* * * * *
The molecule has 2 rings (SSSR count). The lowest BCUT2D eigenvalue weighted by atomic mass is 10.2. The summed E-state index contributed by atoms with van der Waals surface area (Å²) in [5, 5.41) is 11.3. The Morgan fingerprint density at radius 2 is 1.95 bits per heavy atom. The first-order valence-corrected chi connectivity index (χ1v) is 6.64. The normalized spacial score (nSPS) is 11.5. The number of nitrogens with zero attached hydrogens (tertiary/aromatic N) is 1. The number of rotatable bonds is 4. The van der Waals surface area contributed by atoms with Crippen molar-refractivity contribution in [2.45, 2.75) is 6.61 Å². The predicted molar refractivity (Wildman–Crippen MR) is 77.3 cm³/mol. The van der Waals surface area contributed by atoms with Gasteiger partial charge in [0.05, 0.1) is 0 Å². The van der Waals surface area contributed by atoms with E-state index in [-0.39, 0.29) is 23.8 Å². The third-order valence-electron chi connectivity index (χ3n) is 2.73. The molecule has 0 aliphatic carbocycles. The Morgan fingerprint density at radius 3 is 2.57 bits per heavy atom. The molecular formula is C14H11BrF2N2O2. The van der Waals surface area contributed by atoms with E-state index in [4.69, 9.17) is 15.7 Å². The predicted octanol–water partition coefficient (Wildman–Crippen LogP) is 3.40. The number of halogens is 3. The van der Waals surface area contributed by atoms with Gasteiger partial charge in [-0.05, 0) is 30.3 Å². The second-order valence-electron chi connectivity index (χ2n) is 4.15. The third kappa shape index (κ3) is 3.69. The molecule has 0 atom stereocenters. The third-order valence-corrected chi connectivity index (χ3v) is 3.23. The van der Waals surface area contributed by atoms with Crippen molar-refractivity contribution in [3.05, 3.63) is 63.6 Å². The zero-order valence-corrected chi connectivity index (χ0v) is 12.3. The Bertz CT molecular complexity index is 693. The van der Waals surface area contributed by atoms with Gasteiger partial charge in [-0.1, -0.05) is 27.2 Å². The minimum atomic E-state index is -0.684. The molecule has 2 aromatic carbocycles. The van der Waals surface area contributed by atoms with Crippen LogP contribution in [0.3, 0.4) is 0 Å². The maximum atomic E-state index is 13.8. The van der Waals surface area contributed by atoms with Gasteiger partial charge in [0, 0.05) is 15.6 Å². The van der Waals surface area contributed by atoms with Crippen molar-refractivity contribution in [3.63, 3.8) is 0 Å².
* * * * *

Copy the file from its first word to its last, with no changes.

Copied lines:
The molecule has 2 rings (SSSR count). The lowest BCUT2D eigenvalue weighted by atomic mass is 10.2. The summed E-state index contributed by atoms with van der Waals surface area (Å²) in [5, 5.41) is 11.3. The Morgan fingerprint density at radius 2 is 1.95 bits per heavy atom. The first-order valence-corrected chi connectivity index (χ1v) is 6.64. The normalized spacial score (nSPS) is 11.5. The number of nitrogens with zero attached hydrogens (tertiary/aromatic N) is 1. The number of rotatable bonds is 4. The van der Waals surface area contributed by atoms with Crippen molar-refractivity contribution in [2.45, 2.75) is 6.61 Å². The predicted molar refractivity (Wildman–Crippen MR) is 77.3 cm³/mol. The van der Waals surface area contributed by atoms with Gasteiger partial charge in [0.05, 0.1) is 0 Å². The van der Waals surface area contributed by atoms with E-state index in [-0.39, 0.29) is 23.8 Å². The third-order valence-electron chi connectivity index (χ3n) is 2.73. The molecule has 0 aliphatic carbocycles. The Morgan fingerprint density at radius 3 is 2.57 bits per heavy atom. The molecular formula is C14H11BrF2N2O2. The van der Waals surface area contributed by atoms with E-state index in [4.69, 9.17) is 15.7 Å². The predicted octanol–water partition coefficient (Wildman–Crippen LogP) is 3.40. The number of halogens is 3. The van der Waals surface area contributed by atoms with Gasteiger partial charge in [-0.05, 0) is 30.3 Å². The second-order valence-electron chi connectivity index (χ2n) is 4.15. The third kappa shape index (κ3) is 3.69. The molecule has 0 atom stereocenters. The third-order valence-corrected chi connectivity index (χ3v) is 3.23. The van der Waals surface area contributed by atoms with Crippen molar-refractivity contribution in [3.05, 3.63) is 63.6 Å². The zero-order valence-corrected chi connectivity index (χ0v) is 12.3. The Bertz CT molecular complexity index is 693. The van der Waals surface area contributed by atoms with Gasteiger partial charge in [-0.1, -0.05) is 27.2 Å². The minimum atomic E-state index is -0.684. The molecule has 2 aromatic carbocycles. The van der Waals surface area contributed by atoms with Crippen LogP contribution in [0.3, 0.4) is 0 Å². The maximum atomic E-state index is 13.8. The van der Waals surface area contributed by atoms with Gasteiger partial charge in [0, 0.05) is 15.6 Å². The van der Waals surface area contributed by atoms with Crippen molar-refractivity contribution in [3.63, 3.8) is 0 Å².